fraudulent transfer claims alleged in the Complaint. The Trustee’s motion to dismiss is
therefore directed at these purposes — the Trustee’s primary position is not that the tort
claims fail to state claims for which relief may be granted; rather, it is that NCMIC’s tort
claims are not entitled to administrative expense status, and further, that neither
recoupment nor offset apply. The Trustee’s motion to dismiss under Rule 12(b)(6) tests
the legal sufficiency of NCMIC’s allegations.

B. Whether any of NCMIC’s counterclaims may be entitled to administrative
expense status.12
1. Applicable Code provisions.
Allowance of administrative expenses is addressed by § 503. Subsections
(b)(1)(A) and (b)(3)(E) are relied upon by NCMIC. They provide in relevant part as
follows:

(b) After notice and a hearing, there shall be allowed
administrative expenses . . . , including —

(1)(A) the actual, necessary costs and expenses of

preserving the estate . . . [and]

. . .

(3) the actual, necessary expenses . . . incurred by —
. . .
11 Dkt. 5.

12As an alternative to the position that none of the counterclaims are administrative expenses of
the Debtors’ estates, the Trustee argues that certain claims, identified as third-parry claims, fail to state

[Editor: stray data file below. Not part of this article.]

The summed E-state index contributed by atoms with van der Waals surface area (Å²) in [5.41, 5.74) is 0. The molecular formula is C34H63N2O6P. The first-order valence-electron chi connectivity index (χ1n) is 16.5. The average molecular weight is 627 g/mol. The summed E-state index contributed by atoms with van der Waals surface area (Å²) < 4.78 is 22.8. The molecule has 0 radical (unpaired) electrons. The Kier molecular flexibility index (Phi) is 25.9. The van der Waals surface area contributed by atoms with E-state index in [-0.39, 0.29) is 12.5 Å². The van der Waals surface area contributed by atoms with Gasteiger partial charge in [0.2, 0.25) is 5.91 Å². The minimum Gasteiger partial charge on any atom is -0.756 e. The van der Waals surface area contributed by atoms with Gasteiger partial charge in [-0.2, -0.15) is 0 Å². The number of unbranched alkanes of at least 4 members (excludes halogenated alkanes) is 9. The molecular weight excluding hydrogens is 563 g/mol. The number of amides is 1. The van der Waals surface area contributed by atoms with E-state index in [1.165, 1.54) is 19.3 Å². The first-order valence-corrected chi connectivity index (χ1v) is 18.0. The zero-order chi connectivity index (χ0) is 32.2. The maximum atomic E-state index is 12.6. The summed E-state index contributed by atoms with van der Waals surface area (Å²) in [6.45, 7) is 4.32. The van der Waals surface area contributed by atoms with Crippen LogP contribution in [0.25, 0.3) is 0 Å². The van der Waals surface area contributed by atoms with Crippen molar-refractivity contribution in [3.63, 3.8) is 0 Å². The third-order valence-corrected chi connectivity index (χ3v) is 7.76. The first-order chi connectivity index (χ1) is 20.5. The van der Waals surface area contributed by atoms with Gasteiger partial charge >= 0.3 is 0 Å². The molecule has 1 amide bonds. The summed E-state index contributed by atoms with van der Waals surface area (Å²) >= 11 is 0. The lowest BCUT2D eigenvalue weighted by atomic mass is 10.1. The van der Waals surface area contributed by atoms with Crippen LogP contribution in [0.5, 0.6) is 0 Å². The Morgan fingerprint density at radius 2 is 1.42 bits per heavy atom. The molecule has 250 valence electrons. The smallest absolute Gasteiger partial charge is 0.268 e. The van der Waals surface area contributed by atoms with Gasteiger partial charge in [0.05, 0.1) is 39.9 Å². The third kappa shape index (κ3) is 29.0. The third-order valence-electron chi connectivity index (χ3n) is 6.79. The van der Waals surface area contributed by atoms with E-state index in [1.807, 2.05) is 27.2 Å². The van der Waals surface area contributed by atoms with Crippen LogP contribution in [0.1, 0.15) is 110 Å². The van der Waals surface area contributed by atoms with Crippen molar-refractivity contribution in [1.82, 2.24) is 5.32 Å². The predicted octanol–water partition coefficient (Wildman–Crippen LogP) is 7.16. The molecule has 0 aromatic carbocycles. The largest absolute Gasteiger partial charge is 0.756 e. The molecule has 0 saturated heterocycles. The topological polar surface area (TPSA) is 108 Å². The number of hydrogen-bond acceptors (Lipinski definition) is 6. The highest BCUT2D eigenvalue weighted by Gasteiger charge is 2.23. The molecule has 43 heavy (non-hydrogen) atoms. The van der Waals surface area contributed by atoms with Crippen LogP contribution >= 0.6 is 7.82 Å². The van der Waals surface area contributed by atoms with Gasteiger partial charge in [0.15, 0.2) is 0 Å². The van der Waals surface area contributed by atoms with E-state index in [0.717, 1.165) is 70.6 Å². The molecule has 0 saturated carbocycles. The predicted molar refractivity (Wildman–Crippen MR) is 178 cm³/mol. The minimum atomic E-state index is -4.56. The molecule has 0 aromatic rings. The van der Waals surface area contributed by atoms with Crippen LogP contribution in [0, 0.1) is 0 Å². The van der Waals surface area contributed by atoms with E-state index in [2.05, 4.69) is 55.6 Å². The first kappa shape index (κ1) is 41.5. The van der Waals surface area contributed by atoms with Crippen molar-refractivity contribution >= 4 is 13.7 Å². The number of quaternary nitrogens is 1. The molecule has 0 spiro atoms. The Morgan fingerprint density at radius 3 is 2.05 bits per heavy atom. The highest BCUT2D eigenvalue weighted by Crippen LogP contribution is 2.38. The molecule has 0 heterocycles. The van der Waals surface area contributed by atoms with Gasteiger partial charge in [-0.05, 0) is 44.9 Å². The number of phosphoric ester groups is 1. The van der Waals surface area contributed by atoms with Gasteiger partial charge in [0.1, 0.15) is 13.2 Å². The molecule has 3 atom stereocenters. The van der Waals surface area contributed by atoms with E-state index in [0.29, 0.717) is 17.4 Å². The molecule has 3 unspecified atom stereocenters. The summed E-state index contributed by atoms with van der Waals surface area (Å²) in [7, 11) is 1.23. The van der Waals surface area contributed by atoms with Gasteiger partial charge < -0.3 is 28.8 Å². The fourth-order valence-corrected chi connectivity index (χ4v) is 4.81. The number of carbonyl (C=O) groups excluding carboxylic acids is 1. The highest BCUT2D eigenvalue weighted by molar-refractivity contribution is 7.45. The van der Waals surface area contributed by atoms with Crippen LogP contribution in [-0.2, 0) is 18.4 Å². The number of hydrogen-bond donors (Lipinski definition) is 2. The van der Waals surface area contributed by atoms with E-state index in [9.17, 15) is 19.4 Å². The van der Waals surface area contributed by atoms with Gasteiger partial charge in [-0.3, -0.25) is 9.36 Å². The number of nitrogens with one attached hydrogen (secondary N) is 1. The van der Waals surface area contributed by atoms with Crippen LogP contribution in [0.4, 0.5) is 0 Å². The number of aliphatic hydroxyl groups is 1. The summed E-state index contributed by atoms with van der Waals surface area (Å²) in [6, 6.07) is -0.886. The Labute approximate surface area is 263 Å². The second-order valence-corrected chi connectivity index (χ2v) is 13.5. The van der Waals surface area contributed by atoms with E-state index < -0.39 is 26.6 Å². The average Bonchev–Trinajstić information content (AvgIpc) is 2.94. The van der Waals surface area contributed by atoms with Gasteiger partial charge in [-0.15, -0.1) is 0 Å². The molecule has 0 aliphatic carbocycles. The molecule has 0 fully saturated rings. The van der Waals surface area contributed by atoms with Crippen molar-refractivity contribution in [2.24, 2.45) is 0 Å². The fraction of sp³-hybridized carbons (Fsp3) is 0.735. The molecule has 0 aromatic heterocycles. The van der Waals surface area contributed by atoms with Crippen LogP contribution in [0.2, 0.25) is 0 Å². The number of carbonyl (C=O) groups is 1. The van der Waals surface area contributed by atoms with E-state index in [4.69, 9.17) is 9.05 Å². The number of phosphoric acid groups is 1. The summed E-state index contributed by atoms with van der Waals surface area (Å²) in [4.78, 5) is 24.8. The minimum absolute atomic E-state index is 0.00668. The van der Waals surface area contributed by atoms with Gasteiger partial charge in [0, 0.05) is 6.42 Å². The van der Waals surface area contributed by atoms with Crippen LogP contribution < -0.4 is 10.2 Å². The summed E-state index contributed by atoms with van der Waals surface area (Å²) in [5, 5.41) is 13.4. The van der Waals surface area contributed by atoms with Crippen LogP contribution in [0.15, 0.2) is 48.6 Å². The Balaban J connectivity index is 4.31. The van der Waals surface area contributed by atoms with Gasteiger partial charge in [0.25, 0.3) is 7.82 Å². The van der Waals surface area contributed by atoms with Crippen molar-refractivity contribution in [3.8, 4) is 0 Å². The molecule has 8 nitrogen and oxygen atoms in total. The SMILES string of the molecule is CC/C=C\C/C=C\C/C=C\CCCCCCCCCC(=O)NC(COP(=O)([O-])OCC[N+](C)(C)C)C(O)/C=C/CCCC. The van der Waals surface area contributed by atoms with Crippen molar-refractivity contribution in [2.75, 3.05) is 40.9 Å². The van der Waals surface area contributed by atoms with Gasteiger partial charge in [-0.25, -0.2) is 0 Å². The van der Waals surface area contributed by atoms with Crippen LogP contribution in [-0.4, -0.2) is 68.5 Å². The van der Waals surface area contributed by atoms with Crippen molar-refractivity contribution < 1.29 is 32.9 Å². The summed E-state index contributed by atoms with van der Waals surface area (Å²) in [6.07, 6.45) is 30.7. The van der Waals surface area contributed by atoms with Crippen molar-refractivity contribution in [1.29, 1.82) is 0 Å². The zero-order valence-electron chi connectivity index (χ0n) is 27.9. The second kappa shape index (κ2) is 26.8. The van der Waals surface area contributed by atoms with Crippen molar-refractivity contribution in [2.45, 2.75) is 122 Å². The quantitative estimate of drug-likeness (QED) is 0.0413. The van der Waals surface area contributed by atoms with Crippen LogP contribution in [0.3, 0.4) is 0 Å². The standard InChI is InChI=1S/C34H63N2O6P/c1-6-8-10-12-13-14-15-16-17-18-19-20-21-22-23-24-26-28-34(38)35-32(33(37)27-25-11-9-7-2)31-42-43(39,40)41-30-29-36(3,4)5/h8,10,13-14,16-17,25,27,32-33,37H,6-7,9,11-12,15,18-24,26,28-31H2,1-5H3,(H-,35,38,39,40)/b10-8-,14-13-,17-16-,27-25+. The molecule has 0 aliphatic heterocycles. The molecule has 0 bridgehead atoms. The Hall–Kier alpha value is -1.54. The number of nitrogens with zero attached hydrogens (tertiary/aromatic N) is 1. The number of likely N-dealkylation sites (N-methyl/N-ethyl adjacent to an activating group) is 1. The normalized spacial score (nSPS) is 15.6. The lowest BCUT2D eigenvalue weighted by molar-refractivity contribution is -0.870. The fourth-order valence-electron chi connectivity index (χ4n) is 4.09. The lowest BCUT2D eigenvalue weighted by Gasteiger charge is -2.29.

claims against the estates. The counterclaims included in this category are: CJD Capital Infusions; CJD
Farmers Payment; Silverman Related Payment; Silverman Related Retention; and Midwest Funeral
Proceeds. The Court does not address this issue because doing so would be mere dicta, in light of the
Court’s resolution of the other issues.

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 (E) a custodian superseded under section 543 of this
title, and compensation for the services of such
custodian.
Under §§ 507(a)(1)(C) and (a)(2) and 726(a)(1), administrative expenses are entitled to
priority. “Statutory priorities are to be narrowly construed ‘[b]ecause the presumption in
bankruptcy cases is that the debtor’s limited resources will be equally distributed among
his creditors.’”13 The question here is whether any of the tort claims alleged in the
Counterclaim Complaint satisfy the foregoing definitions of administrative expenses.

2. With minor exceptions, NCMIC’s claims are not administrative expenses
under § 503(b)(1)(A).
Generally, administrative expense priority under § 503(b)(1)(A) is given to claims
that “satisfy two elements: (1) the claim resulted from a post-petition transaction, and

(2) the claimant supplied consideration which was beneficial to the debtor-in-possession